The next thing to do is to choose a great meta tag for each page. The meta tag is the small piece of text that appears in search results under the main title of the page. The tag itself doesn’t actually appear on the page once the user has clicked. Instead, it’s just a way to tell the search engine - and anybody searching for your company - what’s on the page that they’re about to click on. The more relevant and punch your meta tag, the more likely you are to get clicks.

Write Quality Copy On Every Page

Writing is undergoing something of a renaissance. Not long ago, the only people who needed significant writing skills were journalists, academic and some people at the top of business. Writing skills were one of those things that was nice-to-have, but they weren’t essential. Today, though, practically everybody in business can benefit if they have excellent writing skills, all thanks to the way that Google decides where your website will rank.

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It turns out that Google closely monitors things which indicate the quality of your website. One of the metrics it tracks is something called “dwell time” or how long a person stays on a page on your site. If they spend a long time on the page, it’s an indication that that page contains useful information. If they immediately click back out into search results, it suggests that the page is of low quality or isn’t what they are looking for.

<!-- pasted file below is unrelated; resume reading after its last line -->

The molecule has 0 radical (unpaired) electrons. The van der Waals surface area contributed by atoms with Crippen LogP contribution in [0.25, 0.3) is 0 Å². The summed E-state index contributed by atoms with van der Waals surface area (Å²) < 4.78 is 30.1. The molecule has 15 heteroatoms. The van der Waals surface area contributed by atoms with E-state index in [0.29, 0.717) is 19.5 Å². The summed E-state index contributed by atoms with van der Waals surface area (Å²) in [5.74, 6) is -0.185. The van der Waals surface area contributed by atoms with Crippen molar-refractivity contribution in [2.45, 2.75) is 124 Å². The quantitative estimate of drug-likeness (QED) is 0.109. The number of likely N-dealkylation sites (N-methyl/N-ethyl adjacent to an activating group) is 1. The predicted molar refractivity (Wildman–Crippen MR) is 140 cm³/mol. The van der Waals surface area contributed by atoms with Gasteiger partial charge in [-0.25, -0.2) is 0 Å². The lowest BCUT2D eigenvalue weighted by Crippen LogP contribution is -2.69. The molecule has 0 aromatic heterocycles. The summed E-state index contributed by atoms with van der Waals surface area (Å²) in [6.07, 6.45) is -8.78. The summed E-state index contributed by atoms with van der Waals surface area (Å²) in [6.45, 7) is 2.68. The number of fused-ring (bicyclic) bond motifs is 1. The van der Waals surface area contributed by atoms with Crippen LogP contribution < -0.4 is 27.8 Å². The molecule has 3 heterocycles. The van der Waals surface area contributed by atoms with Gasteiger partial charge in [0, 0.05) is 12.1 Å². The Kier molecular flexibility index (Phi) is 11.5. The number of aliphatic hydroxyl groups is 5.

One important way to get people to spend longer on your site is to make sure that the writing is top-notch. A well-written article on a topic that is relevant to your target audience helps to keep people engaged with your site for longer and Google will love you for it.

Copy Another Website’s Navigation System

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There’s a good chance that there’s a business just like yours with its own website. Instead of trying to reinvent the wheel, it’s usually best to copy the design and structural elements of that website, like the navigation system. Websites that are difficult to navigate are a massive turn off for potential customers. They may love your company and your product, but if they can’t find what they’re looking for, they’ll give up. Other businesses in your industry, however, will have already mastered the art of website navigation, and so they’re a resource you can use when designing your own.

Put Contact Details On Every Page
 

Many small businesses make the mistake of putting contact information only on their contact page. While this might seem to make sense from an organizational perspective, in practice it’s usually pretty ineffective. The reason is that customers are used to being able to find company contact information, no matter what page they’re on. Put your contact details in the header so that they show across all pages on your site.